Hey guys, nice to join you! :) pic.twitter.com/QJgd8idFOs*Yep. She's finally on Twitter. You can now follow and unfollow her, Hitler.
— Ana Ivanovic (@AnaIvanovic) August 22, 2013
*Buzzfeed did a superb piece on the person behind the biggest security leak in US history, Private Bradley Manning, who now prefers to be called Chelsea Manning. The article paints an intriguing portrait of a conflicted person who only believed in doing what is best for his country.
*Fantastic piece from the New York Times on tennis rebel, Li Na, and her fight against the super controlling Big Brother that is the Chinese government.
*While I was really pulling for Ryan Gosling to be the next Batman, Ben Affleck, contrary to what many are saying online, is actually NOT a bad choice. Affleck is now rivalling Leonardo DiCaprio, George Clooney, Brad Pitt and his buddy, Matt Damon, when it comes to having the most enviable roles in Hollywood. Affleck is also set to star in the movie adaptation of Gillian Flynn's bestselling novel, Gone Girl.
*Katie Nolan is your new sports BFF. She's witty and knows how to poke fun at herself and other people. I am now looking forward to her No Filter episodes on Fox Sports and Pardon the Contradiction. Really, look her up.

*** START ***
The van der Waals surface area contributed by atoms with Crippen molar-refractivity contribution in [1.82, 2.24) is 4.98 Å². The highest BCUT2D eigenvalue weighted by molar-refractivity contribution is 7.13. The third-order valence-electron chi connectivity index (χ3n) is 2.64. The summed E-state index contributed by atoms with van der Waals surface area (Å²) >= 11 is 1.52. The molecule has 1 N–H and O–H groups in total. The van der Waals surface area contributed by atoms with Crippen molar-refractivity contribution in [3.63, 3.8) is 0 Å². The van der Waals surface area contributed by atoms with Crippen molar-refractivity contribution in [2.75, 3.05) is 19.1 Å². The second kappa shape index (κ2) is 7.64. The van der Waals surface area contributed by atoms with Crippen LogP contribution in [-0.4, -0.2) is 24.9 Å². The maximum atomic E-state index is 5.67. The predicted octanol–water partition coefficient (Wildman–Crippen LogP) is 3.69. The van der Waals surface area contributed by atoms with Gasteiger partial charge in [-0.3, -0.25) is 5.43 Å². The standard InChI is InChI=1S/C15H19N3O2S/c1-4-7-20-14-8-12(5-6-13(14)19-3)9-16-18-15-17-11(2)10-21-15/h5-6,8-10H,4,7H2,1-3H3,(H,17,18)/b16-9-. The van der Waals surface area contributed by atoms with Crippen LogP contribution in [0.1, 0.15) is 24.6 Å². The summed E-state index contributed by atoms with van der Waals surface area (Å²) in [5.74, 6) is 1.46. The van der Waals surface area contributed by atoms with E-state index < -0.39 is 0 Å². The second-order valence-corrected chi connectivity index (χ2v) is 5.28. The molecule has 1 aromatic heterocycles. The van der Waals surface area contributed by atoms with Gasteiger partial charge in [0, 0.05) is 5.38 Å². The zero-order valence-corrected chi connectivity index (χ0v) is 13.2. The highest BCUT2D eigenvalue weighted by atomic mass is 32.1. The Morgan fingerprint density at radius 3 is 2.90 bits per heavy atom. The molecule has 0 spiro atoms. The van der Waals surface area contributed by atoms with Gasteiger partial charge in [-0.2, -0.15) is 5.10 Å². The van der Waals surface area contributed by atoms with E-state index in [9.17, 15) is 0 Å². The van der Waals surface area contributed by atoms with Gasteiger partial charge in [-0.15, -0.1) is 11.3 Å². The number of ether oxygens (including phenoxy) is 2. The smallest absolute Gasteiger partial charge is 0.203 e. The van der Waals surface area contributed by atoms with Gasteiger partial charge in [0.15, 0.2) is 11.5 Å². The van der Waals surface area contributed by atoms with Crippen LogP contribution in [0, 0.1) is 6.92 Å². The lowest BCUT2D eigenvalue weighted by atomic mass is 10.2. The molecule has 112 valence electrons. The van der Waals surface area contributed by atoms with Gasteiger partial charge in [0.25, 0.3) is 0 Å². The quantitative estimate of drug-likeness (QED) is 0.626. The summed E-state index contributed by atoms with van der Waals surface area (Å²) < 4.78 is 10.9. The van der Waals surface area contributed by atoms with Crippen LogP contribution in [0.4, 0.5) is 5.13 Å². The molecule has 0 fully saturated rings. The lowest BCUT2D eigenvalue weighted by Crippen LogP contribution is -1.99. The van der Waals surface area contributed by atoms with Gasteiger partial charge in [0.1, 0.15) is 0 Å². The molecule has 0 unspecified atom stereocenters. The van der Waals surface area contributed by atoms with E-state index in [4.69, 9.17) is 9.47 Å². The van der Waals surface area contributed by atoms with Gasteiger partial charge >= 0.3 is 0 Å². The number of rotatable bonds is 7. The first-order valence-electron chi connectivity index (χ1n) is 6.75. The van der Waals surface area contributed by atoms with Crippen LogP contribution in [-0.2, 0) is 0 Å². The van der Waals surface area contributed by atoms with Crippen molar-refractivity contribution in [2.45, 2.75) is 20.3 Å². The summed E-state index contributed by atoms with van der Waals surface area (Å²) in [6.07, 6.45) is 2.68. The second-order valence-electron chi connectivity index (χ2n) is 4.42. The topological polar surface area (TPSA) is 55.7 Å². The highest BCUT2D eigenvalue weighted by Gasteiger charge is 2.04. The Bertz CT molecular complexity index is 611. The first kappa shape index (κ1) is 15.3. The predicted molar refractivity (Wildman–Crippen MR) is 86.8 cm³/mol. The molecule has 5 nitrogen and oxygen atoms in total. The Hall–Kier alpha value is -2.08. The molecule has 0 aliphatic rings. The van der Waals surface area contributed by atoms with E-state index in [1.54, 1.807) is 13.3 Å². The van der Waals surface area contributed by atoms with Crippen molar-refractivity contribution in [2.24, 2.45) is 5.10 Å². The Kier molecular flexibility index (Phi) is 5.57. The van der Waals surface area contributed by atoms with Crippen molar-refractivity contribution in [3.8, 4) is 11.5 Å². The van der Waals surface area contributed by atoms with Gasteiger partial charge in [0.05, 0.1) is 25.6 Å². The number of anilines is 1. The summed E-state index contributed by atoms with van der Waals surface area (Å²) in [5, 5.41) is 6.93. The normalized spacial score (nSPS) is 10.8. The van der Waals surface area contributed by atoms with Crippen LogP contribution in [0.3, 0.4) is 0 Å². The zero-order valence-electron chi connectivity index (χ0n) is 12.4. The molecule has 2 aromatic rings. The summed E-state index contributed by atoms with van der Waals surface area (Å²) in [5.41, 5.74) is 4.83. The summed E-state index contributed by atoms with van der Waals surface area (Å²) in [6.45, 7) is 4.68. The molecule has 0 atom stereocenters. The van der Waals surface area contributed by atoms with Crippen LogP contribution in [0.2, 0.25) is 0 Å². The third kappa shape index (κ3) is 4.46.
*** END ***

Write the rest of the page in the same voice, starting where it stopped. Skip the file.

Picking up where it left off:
*Michael Beschloss is a must follow on Twitter for history buffs.
*These are nice problems to have: 17 Problems Only Book Lovers Will Understand. Another problem that many people would also love to have is to be too attractive to hold public office.
*Another long read recommendation: The Rock 'n' Roll Casualty Who Became a War Hero. The following parts really resonated with me:
As we walked past all the oblivious college students, their whole lives ahead of them, I thought about how astonishingly few people do what Everman did. What happened to him was so brutal, seeing success pass him by — twice. But he didn’t let that misfortune define him. Of all the guys I knew through my years in rock, a precious few made it huge. Good for them. Most never came close. Some never managed to get past the failure of the dream, but it seems pretty clear that Everman did. When I told his former bandmates what he’d been up to, they all seemed genuinely thrilled with what he did with his life — and surely a little relieved.
As we made our way along what Columbia calls College Walk, I asked Everman what it was like to be a student after all he had been through. Everman smiled dryly. “It’s anonymous. Just the way I like it.” I suggested that his unique résumé might make him just about the coolest college professor of all time. “No way, man,” he said, shaking his head. “I don’t have the patience. I’ll probably just be a bartender somewhere.”